I did a quick search and it looks like there’s not a QuakeCon 2019 thread anywhere, so… here’s one.
To be honest, QuakeCons have become really “BethesdaCon” in the last years, so the whole corporate messaging is a bit odd, to me (and it’s obvious that the crowd is turning up for different things than sometimes the Company would like them to care about).
But I also want to talk about the whole messaging over “Doom 25 years” stuff:
- in the Quakecon keynote, it’s basically admitted that porting Doom + Doom 2 + Doom 3 to consoles is a way of cheaply extending their reach in terms of mind-share.
- but also, it feels very much an un-id way to do things: all those games are already open-source engines (and Doom and Doom 2 have significant chunks of their content which is also “free”), so re-releasing on closed platforms with presumably newly rewritten closed-source content feels like a very corporate and retrograde step.
- and I see from twitter that Bethesda were also initially requiring you to get a Bethesda account etc etc to actually play any of these ports (and are now doing the classic corporate “responsibility-evasion” of calling this a “bug” which they are “working on patching” now everyone is upset about it).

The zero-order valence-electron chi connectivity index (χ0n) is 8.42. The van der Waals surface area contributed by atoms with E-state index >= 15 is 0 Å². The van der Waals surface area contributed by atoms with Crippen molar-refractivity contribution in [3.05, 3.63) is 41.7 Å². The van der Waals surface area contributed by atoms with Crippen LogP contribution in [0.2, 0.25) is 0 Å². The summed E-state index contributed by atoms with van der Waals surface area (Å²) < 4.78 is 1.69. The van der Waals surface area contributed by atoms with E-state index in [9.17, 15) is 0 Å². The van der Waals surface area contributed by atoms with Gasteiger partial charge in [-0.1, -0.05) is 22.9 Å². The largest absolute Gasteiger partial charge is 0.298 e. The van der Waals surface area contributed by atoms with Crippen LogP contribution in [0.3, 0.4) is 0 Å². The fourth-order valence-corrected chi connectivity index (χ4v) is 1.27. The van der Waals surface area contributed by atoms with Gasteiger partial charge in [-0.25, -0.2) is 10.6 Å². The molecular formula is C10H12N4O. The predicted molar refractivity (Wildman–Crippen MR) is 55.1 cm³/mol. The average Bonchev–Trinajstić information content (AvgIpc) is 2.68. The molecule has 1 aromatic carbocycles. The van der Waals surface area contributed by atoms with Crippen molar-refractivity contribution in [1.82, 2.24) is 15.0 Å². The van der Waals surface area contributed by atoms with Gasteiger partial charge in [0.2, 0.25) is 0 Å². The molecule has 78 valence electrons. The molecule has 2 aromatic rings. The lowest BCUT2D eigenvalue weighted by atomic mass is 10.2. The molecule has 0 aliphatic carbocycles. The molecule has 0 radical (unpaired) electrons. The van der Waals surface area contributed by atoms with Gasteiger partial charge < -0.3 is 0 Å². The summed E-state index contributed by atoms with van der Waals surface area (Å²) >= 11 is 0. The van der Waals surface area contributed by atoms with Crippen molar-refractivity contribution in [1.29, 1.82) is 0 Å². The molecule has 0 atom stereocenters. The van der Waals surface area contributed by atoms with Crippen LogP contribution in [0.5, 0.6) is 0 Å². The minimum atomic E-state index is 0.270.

Meanwhile, the Doom Eternal preview stuff has some interesting messaging: they go all in on admitting that they want to build a power-fantasy because “that’s what Doom games are about” (which, honestly, I’m not sure is totally true - Doom 3 tried to be as much a horror game, and horror is about the opposite of power-fantasy, and even Doom 2 delighted in trying to kill you despite you having all the cool guns), but the more telling thing for me is when one of the speakers corrects himself: “we’re jumping ahead in the story… er… jumping ahead in the experience”.
Not that we all thought that Doom needed a complex story, but it does say something when their messaging apparently is about it being an “experience” rather than a “narrative”.
(That said, there’s some interesting discussion about interface and game design in the Doom Eternal panel, especially regarding ways in which they’re trying to incentivise particular behaviours, and make important information really easy to read with consistent colour coding everywhere.)